For about three weeks, police have been on the lookout for Shane Parsons.
Wanted in connection with at least eight burglaries committed in March through May in Newtown, Brookfield and possibly Bridgewater, the 36-year-old, who usually works with a partner, also had brushes with the law in Westchester County, according to court documents.
But no matter how prolific Parsons was at breaking into houses – using his elbow, protected by a heavy hooded sweatshirt, to break the glass and stick his hand in to open the doorknob from the inside – police had trouble tracking him down and executing arrest warrants on him, according to officials and court records.
He publicly re-emerged in town on Thursday but this time, he had moved from being a suspect in house burglaries to a bank robbery, according to Newtown police who identified Parsons as a suspect in the 11:30 a.m. heist of the Newtown Savings Bank at 39 Main St.
As of the evening, authorities had not announced whether they had been able to track Parsons down.
The Newtown bank robbery apparently wasn't his first bank of the day, said police who also identified him as a suspect in an earlier 10 a.m. robbery of the Webster Bank in Waterbury.
In fact, the Newtown robbery may have been his third one of the week, according to a published report that quoted Waterbury police as saying Parsons may be connected to the robbery of the Naugatuck Savings Bank in Naugatuck on Tuesday.
Parsons, who used to live in town but is now estranged from his family, has a drug problem, specifically a heroin addiction, according to court documents that include statements from two people now in custody in connection with burglarizing six Newtown homes.
respectively on June 1 and May 24 and both remain in custody.
Both are accused of burglarizing homes at different times with Parsons, as well as stealing items from Durkin's mother and together pawning off the items, according to court documents.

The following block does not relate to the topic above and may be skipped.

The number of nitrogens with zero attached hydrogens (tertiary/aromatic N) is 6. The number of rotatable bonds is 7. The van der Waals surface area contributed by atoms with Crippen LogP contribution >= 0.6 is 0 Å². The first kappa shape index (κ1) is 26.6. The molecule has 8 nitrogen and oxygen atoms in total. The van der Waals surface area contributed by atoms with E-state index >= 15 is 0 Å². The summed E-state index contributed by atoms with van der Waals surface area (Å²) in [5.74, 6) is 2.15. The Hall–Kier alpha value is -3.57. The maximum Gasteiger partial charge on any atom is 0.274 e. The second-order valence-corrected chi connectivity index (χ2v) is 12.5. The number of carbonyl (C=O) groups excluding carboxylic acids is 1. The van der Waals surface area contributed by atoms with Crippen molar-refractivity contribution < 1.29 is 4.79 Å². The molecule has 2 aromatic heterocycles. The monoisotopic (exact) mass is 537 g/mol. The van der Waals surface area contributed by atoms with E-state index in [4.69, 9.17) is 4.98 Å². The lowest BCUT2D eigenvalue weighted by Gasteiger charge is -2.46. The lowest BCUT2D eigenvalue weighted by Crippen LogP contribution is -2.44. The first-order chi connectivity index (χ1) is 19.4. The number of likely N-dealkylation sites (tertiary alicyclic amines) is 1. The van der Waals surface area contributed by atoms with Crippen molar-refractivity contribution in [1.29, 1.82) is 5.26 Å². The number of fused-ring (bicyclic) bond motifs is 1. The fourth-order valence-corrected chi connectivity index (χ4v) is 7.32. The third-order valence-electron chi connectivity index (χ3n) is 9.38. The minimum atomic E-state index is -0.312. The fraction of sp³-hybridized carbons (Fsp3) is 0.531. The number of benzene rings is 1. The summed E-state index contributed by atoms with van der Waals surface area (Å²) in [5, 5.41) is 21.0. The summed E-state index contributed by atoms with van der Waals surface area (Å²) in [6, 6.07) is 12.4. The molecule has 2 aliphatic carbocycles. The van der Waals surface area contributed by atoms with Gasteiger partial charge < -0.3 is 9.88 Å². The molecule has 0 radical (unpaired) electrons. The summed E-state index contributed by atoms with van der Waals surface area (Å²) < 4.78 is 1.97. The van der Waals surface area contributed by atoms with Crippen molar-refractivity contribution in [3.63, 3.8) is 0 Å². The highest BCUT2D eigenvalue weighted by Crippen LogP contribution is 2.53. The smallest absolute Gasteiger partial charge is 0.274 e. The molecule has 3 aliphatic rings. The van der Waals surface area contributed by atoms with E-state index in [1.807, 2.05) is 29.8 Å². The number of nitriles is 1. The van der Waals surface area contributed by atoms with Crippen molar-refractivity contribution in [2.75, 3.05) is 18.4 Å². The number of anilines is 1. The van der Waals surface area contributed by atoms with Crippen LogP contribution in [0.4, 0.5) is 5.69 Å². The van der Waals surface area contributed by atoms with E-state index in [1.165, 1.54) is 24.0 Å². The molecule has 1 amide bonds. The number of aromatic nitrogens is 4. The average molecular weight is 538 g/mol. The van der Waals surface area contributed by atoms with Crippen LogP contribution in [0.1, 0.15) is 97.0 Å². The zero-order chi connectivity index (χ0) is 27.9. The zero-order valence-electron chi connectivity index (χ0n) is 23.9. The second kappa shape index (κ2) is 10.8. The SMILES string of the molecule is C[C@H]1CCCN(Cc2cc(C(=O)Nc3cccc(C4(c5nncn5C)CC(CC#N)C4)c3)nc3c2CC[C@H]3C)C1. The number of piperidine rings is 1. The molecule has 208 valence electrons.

In statements to police, according to the court files, they described helping Parsons with the burglaries by driving him to the homes, and in the case of Bergeron, also using his identification to help sell the items. Parsons only has an identification card from the Department of Motor Vehicles and no driver's license, according to court files.
Durkin and Bergeron said their addiction to drugs drove them to commit the crimes. Durkin said she used two to three bundles of heroin a day. Bergeron vowed to kick his addiction.
"I would have never been involved with Shane if I weren't addicted to drugs," Bergeron said in his statements included in court documents. "If I was sober I would have never even thought about doing any of this."
Durkin additionally has been charged in a May 5 burglary of a Whisconier Road home in Brookfield, police there said in court documents that also lists Parsons as a suspect.
The occupants of that Brookfield home said Parsons was a friend of a prior roommate, according to the arrest warrant. In their investigation, Brookfield police appeared to have zeroed in on Durkin after learning that state police had identified her as a suspect in an April 29 burglary in Bridgewater.
She was seen driving away in a car with a male passenger, according to court documents. Brookfield police said it was possible the male passenger was Parsons.